There's nothing more satisfying than growing, harvesting and then cooking your own homegrown, fresh vegetables and fruit.
Seed Potatoes (available now)
Our seed potatoes are available in 2kg bags, loose (fill a bag) and small packs of 5 or ten seed potatoes. We have some special seed potatoes (in the 10 potato packs) including Purple Eyed Seedling, which is an excellent show variety and Shetland Black with it’s purple skin and distinctive purple ring in the white flesh. Please click the seed potato icon to view our list of varieties.
Our Seed Potatoes are located just inside the entrance to the shop to the left hand side with the onions, shallots, garlic etc.
Potatoes are classified as being either earlies or maincrops. Early varieties are ready to harvest much sooner than maincrops and are what we call ‘new potatoes’. Maincrop varieties are in the ground a lot longer. They have a better yield and produce larger potatoes. Potatoes are grown from special ‘seed’ potatoes which are certified virus-free.
Chit the seed potatoes before planting by standing them rose end up (the rose end is the one with the most small dents in the skin, or ‘eyes’) in egg boxes or similar in a light, frost-free place.
The potatoes are ready to plant when the shoots are about 3cm (1in) long. On early potatoes rub off the weakest shoots, leaving four per tuber.
Plant First Earlies around late March, Second Earlies early to mid April and Maincrops mid to late April.
Prepare the ground the previous autumn or winter by digging in organic matter such as well-rotted animal manure.
The traditional planting method is to dig a narrow trench 12cm (5in) deep. The seed tubers are spaced 30cm (12in) apart for earlies and 37cm (15in) for maincrop varieties in rows 24in (60cm) apart for earlies and 75cm (30in) apart for maincrop. Apply a general purpose fertiliser at this stage. Handle your chitted tubers with care, gently setting them into the trench with the shoots pointing upwards, being careful not to break the shoots.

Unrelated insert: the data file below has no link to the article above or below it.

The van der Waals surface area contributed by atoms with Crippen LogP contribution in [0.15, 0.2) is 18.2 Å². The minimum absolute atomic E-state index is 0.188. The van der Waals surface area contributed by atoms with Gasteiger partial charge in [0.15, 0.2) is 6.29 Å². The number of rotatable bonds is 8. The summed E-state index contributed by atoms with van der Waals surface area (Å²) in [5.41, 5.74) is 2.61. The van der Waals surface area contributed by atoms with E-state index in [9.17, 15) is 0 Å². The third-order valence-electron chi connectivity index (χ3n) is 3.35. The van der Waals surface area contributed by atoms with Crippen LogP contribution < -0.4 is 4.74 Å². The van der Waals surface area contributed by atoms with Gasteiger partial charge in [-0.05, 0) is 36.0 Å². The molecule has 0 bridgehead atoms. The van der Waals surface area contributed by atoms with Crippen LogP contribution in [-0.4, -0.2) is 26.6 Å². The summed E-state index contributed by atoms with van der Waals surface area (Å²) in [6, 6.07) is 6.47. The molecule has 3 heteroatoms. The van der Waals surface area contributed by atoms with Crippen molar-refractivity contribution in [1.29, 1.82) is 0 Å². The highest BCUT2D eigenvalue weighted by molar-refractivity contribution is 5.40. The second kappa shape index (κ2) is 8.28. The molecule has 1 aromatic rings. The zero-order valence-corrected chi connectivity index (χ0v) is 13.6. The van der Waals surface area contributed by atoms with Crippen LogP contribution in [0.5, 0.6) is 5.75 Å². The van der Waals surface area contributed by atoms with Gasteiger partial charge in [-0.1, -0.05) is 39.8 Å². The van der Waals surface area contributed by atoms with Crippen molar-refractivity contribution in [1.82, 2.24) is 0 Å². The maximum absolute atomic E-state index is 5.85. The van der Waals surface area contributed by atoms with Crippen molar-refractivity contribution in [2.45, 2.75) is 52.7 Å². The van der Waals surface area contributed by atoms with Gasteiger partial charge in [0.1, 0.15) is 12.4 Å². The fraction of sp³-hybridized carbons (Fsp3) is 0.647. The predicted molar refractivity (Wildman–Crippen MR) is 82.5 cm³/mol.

When growth emerges, start the process of ‘earthing up’. Wait until the stems are about 23cm (9in) high and draw up to the stems creating a ridge about 15cm (6in) high. As the stems grow, repeat the process. Earthing up protects newly emerging foliage from frost damage and protects the developing potatoes from light that turns potato tubers green. Green potatoes are poisonous.
Another method is to grow the potatoes under black polythene. The tubers are planted through slits in the polythene. The advantage of this method is that there is no need to earth up and the new potatoes form just below soil level which means there’s no digging to harvest them, they’ll lie just below the sheet.
Small crops of potatoes can also be grown in large, deep containers and this is a good way of getting an early batch of new potatoes. Fill the bottom 15cm (6in) of the container with potting compost and plant the seed potatoes just below this. As the new stems start growing, keep adding compost until the container is full.
Keep crops well watered in dry weather; the vital time is once the tubers start to form. Maincrop potatoes benefit from a nitrogenous fertiliser around the time of the second earthing up.
First early potatoes should be ready to lift in June and July, second earlies in July and August, maincrops from late August through to October.
With earlies, wait until the flowers open or the buds drop; the tubers are ready to harvest when they are the size of hens’ eggs.
With maincrops for storage wait until the foliage turns yellow, then cut it and remove it. Leave for 10 days before harvesting the tubers, leaving them to dry for a few hours before storing.
Shallots, onion sets, garlic, asparagus crowns and rhubarb crowns also now available – click the icons below to view.
A wide range of seasonal vegetable plants and seeds. (See below for veg plants when in season.) Click here to visit our seed and propagation page.
Throughout the seasons we offer a selection of over 50 varieties of fruit tree, including fan trained, from the old favourites of Plum ‘Victoria, Cherry ‘Morello’ and Apple ‘Cox’ to the more unusual Asian Pear ‘Kumoi’, Chestnut ‘Maraval’ and Fig ‘Dalmatie’. Also available are the family fruit trees as well as many dwarf growing fruit tree varieties suitable for growing in the smaller garden or in a large container. Stockists of the ‘Terrace Fruit’ series.
Offering a good selection herb plants which are perfect for adding flavor to your culinary masterpieces. Simple to grow whether in the garden or in a pot on the windowsill.
Seasonally stocked and offering a broad range of bush, cane and climbing fruit plants. Easy to grow whether in the garden or in containers, with fresh fruit available straight from the plant.